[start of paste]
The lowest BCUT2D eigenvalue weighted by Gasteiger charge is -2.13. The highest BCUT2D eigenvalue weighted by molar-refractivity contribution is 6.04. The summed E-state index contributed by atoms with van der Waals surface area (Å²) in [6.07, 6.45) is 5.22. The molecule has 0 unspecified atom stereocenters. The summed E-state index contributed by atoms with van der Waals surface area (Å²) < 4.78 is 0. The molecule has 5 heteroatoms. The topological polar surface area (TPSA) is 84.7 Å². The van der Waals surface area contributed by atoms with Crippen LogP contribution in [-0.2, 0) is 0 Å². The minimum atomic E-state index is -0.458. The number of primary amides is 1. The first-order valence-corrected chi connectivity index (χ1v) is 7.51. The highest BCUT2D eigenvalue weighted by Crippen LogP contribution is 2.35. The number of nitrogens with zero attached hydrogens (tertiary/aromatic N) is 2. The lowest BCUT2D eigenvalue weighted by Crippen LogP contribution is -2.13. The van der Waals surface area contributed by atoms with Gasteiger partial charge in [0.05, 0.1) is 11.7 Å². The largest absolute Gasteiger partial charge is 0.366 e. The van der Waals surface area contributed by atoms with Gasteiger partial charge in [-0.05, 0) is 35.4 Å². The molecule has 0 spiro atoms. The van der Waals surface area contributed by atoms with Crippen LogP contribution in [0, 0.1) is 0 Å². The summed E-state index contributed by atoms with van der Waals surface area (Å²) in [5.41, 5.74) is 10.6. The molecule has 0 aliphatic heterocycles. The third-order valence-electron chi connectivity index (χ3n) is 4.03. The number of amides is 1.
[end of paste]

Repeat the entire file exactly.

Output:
The lowest BCUT2D eigenvalue weighted by Gasteiger charge is -2.13. The highest BCUT2D eigenvalue weighted by molar-refractivity contribution is 6.04. The summed E-state index contributed by atoms with van der Waals surface area (Å²) in [6.07, 6.45) is 5.22. The molecule has 0 unspecified atom stereocenters. The summed E-state index contributed by atoms with van der Waals surface area (Å²) < 4.78 is 0. The molecule has 5 heteroatoms. The topological polar surface area (TPSA) is 84.7 Å². The van der Waals surface area contributed by atoms with Crippen LogP contribution in [-0.2, 0) is 0 Å². The minimum atomic E-state index is -0.458. The number of primary amides is 1. The first-order valence-corrected chi connectivity index (χ1v) is 7.51. The highest BCUT2D eigenvalue weighted by Crippen LogP contribution is 2.35. The number of nitrogens with zero attached hydrogens (tertiary/aromatic N) is 2. The lowest BCUT2D eigenvalue weighted by Crippen LogP contribution is -2.13. The van der Waals surface area contributed by atoms with Gasteiger partial charge in [0.05, 0.1) is 11.7 Å². The largest absolute Gasteiger partial charge is 0.366 e. The van der Waals surface area contributed by atoms with Gasteiger partial charge in [-0.05, 0) is 35.4 Å². The molecule has 0 spiro atoms. The van der Waals surface area contributed by atoms with Crippen LogP contribution in [0, 0.1) is 0 Å². The summed E-state index contributed by atoms with van der Waals surface area (Å²) in [5.41, 5.74) is 10.6. The molecule has 0 aliphatic heterocycles. The third-order valence-electron chi connectivity index (χ3n) is 4.03. The number of amides is 1.